around America, this is what people want to talk about.
In the 1992 campaign, somebody consulting with President Clinton said "It's
the economy." Well, of course it's the economy, the economy is important.
But last year there was a poll taken by the Los Angeles Times. People were
asked "Are you more worried about the economic future of America or the moral
future of America?" 60% of the people said that they were more worried about
the moral future of America.
Agudath has the answer. Begin with an understanding of where we came from
and where we're going and what our mission is here; why we're on earth...
Agudah has a movement based on values, the best of values. And I say here
that America is yearning for those values of family purity, honesty, avoidance
of lashon hara [gossip], all that's involved in this [divine] law that we're
commanded to follow.
I want to suggest yet another calling beyond the community, and that is we
consider those numbers in the diminishing numbers of Jews in America. There
is a special calling that I want to make to you tonight, an appeal to reach
out and try to bring more into your/our community; to reach out to those
souls that are fading away and show them the light and truth of Torah; to
be in the best sense "missionaries" for other Yidden [Jews] so that those
neshamos [souls] will not be lost.
We are coming to Shavuos. We are in the midst of the sefirah [the period
of "counting" between Pesach and Shavuos] now. And to me, I've always been
fascinated and disappointed and there's a kind of metaphor here for different
schools of Judaism, the different denominations, that Pesach is the most
popular of all Jewish holidays. Whatever the denomination, even if you don't
belong to any denomination, almost everybody seems to celebrate Pesach. But,
Shavuos may be one of the least observed of our holidays. And in that is
the message, is the point, which is that those millions of Jews in this country
who are celebrating whatever their way Pesach but forgetting Shavuos have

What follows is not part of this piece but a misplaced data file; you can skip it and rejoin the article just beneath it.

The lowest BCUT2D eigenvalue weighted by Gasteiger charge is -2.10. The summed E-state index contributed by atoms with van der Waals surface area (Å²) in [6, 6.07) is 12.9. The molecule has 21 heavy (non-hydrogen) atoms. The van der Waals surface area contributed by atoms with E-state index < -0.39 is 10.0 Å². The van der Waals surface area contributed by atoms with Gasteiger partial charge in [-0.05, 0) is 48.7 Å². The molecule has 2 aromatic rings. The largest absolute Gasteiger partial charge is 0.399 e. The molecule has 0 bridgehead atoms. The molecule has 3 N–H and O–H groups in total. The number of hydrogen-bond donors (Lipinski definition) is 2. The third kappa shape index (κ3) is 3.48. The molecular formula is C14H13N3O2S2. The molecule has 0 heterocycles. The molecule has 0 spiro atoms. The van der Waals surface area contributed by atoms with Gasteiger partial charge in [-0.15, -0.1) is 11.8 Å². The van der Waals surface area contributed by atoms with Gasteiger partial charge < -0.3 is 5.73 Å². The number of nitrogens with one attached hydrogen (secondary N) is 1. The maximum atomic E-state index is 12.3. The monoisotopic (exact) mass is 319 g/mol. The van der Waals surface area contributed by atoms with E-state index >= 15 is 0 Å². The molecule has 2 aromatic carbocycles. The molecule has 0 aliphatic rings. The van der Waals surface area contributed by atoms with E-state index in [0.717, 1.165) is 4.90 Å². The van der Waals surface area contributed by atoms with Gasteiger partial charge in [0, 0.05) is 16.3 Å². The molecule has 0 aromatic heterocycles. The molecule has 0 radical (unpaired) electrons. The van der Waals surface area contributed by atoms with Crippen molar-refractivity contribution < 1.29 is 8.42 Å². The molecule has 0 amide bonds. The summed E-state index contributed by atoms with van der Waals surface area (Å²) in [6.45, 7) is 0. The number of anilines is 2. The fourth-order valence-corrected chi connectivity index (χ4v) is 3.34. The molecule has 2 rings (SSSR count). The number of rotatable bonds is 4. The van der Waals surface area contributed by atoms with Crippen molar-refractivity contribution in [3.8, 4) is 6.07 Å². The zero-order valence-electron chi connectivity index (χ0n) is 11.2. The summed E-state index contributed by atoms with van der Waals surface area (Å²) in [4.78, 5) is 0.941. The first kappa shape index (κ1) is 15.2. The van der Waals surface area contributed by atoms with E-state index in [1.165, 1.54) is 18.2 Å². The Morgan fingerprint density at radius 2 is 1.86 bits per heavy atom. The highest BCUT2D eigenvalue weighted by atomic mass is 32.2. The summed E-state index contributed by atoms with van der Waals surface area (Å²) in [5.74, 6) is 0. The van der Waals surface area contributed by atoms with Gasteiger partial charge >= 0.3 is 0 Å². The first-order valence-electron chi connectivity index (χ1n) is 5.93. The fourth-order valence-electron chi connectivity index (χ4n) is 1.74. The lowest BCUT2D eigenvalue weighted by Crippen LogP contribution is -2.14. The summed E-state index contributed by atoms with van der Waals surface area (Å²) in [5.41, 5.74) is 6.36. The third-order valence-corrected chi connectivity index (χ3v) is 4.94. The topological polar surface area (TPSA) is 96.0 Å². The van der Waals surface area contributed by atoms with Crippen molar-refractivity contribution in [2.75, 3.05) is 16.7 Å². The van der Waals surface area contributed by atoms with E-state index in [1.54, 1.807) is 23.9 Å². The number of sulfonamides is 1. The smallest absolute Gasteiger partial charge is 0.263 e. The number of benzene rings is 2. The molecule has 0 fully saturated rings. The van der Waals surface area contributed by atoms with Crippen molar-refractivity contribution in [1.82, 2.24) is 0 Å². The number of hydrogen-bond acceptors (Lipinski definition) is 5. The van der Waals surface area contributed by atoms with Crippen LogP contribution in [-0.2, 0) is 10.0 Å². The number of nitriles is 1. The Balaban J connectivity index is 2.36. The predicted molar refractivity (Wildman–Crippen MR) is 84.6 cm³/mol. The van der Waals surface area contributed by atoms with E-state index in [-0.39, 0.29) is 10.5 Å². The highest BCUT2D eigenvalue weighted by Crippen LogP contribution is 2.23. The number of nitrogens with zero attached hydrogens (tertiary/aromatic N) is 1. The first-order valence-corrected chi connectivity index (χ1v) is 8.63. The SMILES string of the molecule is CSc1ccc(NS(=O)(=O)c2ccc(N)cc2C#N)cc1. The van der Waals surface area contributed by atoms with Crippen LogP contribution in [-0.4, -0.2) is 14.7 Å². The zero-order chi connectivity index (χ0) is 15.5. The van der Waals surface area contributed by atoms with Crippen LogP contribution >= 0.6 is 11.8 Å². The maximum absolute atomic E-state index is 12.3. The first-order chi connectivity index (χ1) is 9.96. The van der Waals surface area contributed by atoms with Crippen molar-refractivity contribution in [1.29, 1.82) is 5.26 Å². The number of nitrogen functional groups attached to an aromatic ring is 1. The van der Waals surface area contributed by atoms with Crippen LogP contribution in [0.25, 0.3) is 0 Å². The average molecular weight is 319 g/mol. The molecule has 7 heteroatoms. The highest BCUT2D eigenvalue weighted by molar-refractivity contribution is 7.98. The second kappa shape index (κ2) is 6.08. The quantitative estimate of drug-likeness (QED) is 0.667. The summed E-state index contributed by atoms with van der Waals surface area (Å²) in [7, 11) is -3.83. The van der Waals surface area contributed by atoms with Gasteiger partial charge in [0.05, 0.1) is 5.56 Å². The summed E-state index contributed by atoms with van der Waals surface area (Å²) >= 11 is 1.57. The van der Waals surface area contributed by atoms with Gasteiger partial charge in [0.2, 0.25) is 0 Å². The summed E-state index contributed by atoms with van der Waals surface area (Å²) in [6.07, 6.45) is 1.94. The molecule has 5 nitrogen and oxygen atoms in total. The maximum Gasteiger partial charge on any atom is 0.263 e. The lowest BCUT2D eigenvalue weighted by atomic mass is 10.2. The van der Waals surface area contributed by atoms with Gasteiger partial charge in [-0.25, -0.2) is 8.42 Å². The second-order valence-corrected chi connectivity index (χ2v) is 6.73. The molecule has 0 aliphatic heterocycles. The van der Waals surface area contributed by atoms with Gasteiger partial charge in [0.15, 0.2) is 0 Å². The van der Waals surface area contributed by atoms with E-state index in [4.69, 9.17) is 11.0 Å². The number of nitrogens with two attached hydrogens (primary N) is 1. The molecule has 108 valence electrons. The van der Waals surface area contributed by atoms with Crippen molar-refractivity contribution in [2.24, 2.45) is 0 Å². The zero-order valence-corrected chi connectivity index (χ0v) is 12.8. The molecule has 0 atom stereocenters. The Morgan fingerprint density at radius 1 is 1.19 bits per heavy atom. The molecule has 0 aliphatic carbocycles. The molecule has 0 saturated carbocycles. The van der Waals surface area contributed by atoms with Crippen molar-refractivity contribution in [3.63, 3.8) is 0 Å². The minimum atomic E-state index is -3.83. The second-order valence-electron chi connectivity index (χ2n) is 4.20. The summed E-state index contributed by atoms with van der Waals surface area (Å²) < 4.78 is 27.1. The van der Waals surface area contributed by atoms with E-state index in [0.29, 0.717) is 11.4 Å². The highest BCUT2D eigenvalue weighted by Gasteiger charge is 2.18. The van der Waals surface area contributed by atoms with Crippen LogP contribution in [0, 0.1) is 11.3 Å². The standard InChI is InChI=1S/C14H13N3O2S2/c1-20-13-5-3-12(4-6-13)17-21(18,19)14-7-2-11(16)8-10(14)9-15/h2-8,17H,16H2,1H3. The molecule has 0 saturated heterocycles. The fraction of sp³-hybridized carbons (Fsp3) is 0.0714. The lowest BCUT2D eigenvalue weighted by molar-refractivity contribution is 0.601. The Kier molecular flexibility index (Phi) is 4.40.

missed the point. Yetzias Mitzrayim [the exodus from Egypt] was for freedom.
But freedom without values and order leads to chaos. Yetzias Mittzrayim was
for a purpose, which was to go to Har Sinai [Mt. Sinai], to receive the Torah,
and to carry the Torah forward over the generations.
My friends, it is with great humility that I go to text in the presence of
so many Gedolei Torah [illustrious Torah scholars]. But it struck me as I
was reading as we approach Shavuos, that on the first day of Shavuos, in
the Torah reading that day, we of course recall the movement of B'nei Yisroel
[the Jewish people] to Har Sinai. And in the passage that is to familiar
to most you, it is described that B'nei Yisroel encamped in the wilderness,
bamidbar, and that there and elsewhere the word vayachanu - the plural word
for camped, is used. But then when the words are repeated that Israel camped
there, the Hebrew word is vayichan which is the singular... And, of course,
Rashi brings us the lesson that what the Torah is telling us is that, at
that climactic, difficult, greatest moment of Jewish history, the millions
of children of Israel stood as one, one heart, one soul. Then, and only then,
were they ready to receive their greatest calling which was to receive the
direct word of Hashem and the Torah that we have taken on from there.
To achieve that unity, our Sages have reminded us over the generations since
then, that each of us has an obligation to reach out and to be concerned
about the spiritual and material needs of our fellow Jews, and I stress here
the spiritual. You and Agudah have done that magnificently.
And, I appeal to you tonight, as we think about the disappearance of so many
Jewish souls that are predicted by the numbers I have described that each
of us in this great movement has to reach out and bring them back. Sit with
them, talk to them. We cannot dilute our halachic beliefs. But we have to
try to convince them to come in our direction and convince them that we
understand the principle of ahavas Yisroel [love of fellow Jews]. So that
we will move again toward that same kind of unity that enabled B'nei Yisroel
to receive the Torah on Har Sinai. So that next week, on Shavuos, and on
each succeeding Shavuos, Klal Yisroel will grow stronger because we will
grow closer together.
And I say to you in this country, and in Eretz Yisroel [the land of Israel],
the role of Agudah, the leadership role of Agudah, will grow stronger and
stronger. In some measure it will be especially up to you to bring us to
duplicate once again the unity the B'nei Yisroel experienced at Har Sinai,
so that thereby we under the direction of the Gedolei Torah will merit once
again the coming of Moshiach tzidkeinu b'mheira b'yomeinu [the righteous
Messiah, quickly, in our days]. Thank you very much.